As anecdotal evidence I offer you these two images, taken almost a year apart. Three little buddies. I have experienced moments with all three of these children in which they were deeply upset. Let’s even call it catastrophically upset, because sometimes it can feel that way to us (and them!) My response was to hold space. To sit quietly, but engaged. To gently remind, “I hear you. You seem so upset.” Did I fix it? No. Oftentimes it was out of my ability to “fix it” for them. “I want my daddy!” “I dont want to take a nap!” I simply sat with them in their feelings. And guess what? WE ALL SURVIVED!!!! (See! look at the picture!) I don’t say this to be snarky or facetious. Sometimes when your child is upset, especially when they are going through a period where they are upset multiple days in a row, it feels like one of you isn’t going to make it out alive unless you can fix it! Unless you can distract, or put a band aid on, or remove the offending experience. If you find yourself in that head space, and it feels like things are starting to spin, take a deep breath, and try to ground yourself. Know that we all feel this way sometimes.
Give yourself permission to experience your child’s feelings with them, without feeling responsible for them. I understand that this can be really uncomfortable. No one wants to be the parent who is standing there doing what seems like nothing, while their child is having a Chernobyl grade meltdown. People start looking at your child. Then you. You imagine that everyone is whispering, “Aren’t they going to do something? I would never let my child yell and cry like that! Why doesn’t she just buy them the lollipop and be done with it!” And you know what? Maybe some of those people are whispering those things. And it sucks and it’s hurtful, that’s the truth of it. None of us likes to feel judged.To be honest, I still get uncomfortable when one of you, a remember of our own cherished community, comes in and sees me doing exactly this – holding space for a very upset little person without making attempts to fix it. And yet still I urge you, stand firm in your truth that you know what is best for your child.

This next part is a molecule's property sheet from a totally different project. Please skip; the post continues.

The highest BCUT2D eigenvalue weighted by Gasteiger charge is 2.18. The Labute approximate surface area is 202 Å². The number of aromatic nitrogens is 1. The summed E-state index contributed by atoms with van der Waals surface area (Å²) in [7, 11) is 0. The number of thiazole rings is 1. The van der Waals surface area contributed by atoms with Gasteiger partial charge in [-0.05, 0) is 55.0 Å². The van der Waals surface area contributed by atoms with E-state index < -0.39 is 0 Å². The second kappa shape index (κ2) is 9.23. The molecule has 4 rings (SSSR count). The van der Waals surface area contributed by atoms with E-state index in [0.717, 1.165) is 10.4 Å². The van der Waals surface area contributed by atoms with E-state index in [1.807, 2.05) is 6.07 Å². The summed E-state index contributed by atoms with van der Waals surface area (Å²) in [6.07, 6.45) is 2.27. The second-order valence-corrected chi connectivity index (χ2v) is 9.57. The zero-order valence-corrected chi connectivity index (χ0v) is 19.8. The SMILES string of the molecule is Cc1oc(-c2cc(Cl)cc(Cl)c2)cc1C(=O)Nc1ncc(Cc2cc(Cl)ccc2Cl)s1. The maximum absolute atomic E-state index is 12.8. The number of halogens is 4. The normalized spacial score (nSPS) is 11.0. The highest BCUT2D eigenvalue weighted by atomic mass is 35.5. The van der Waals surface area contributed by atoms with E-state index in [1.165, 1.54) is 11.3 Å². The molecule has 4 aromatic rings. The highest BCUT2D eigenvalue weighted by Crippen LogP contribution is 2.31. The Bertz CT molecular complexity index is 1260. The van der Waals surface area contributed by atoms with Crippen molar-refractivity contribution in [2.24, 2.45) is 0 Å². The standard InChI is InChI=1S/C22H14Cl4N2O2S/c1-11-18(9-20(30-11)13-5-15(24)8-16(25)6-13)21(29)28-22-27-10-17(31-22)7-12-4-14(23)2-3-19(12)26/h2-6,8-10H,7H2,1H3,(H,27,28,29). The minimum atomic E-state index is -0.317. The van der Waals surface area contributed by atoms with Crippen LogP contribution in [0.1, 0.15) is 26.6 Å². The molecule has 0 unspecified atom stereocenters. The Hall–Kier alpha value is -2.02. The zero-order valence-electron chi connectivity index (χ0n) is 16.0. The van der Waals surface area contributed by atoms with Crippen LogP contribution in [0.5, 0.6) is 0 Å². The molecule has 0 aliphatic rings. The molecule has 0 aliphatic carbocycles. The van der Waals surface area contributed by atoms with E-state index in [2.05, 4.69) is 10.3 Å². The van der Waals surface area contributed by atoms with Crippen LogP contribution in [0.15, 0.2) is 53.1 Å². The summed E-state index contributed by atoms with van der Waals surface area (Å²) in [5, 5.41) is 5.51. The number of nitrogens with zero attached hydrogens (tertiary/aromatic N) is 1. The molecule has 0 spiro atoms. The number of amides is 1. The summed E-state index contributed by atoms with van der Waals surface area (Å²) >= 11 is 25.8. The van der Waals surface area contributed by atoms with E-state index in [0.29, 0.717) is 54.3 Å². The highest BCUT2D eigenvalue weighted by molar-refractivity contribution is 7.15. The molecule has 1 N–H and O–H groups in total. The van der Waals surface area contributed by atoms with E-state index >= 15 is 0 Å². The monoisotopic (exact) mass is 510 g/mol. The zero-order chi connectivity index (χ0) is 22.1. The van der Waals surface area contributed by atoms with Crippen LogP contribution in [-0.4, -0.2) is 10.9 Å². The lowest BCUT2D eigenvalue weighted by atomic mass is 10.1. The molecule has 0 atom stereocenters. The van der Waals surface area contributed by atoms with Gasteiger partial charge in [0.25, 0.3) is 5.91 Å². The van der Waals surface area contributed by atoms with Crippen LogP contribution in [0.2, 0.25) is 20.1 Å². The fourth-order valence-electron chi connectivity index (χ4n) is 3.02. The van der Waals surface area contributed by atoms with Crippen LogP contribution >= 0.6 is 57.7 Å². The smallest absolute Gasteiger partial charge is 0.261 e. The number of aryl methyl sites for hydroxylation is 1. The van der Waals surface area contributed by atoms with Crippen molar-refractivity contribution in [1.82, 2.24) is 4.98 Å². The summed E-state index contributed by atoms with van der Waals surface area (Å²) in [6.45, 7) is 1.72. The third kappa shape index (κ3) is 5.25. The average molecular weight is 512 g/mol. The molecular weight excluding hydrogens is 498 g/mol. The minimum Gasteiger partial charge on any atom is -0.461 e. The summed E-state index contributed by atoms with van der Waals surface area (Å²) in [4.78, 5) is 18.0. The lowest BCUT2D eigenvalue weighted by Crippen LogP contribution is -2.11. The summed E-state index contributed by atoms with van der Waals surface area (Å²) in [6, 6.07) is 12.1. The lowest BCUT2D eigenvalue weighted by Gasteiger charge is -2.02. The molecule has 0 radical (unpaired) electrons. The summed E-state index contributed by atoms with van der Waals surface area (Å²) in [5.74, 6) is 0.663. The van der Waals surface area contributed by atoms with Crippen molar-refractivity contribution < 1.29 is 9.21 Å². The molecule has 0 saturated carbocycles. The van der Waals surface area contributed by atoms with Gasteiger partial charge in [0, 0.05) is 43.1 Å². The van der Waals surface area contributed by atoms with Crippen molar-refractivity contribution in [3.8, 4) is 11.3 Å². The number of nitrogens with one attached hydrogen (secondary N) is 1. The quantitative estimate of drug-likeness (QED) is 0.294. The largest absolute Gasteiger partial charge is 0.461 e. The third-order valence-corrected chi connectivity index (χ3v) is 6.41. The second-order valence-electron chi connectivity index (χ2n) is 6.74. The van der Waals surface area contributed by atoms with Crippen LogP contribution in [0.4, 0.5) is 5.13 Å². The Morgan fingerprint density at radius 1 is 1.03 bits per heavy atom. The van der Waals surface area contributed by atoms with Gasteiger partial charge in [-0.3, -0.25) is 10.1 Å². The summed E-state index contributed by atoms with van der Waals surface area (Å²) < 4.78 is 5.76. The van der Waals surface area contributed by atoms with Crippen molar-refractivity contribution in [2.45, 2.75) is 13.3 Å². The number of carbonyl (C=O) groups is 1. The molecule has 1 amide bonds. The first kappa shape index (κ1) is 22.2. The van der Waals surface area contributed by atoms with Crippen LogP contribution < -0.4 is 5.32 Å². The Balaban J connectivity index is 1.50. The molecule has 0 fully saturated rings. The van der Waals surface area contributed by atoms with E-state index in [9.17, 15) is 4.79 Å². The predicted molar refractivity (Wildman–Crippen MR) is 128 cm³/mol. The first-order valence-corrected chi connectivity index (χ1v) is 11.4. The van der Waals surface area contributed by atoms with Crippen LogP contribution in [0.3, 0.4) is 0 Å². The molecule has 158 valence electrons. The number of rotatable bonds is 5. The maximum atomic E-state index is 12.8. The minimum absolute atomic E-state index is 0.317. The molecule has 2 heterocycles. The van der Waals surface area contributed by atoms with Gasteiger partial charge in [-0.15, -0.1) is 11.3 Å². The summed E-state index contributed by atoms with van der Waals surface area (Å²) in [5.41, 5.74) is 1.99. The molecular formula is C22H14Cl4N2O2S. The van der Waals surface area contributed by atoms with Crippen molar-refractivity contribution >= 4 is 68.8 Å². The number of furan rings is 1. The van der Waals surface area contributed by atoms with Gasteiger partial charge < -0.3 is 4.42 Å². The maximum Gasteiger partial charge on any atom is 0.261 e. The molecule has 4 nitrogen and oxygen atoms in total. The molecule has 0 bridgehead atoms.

As we move into a time that is even more cold, dark, and grey, remember. Remember that your children’s feelings are their own. Remember that they have a RIGHT to experience their feelings to the fullest extent of their needs. Remember that no one else can stand up for your baby like you can. You are their champion. So if your little one loses it in the Target checkout aisle on December 23rd with 800 other people in line, let all those shoppers look if they feel so inclined. Hold space for this perfect little person as they sort out all the messiness that comes with being human. If you start to feel panicky, if you start trying to make yourself responsible for how your child feels (and everyone else’s misplaced judgements)- channel your inner princess, make like Elsa, and let it go. <3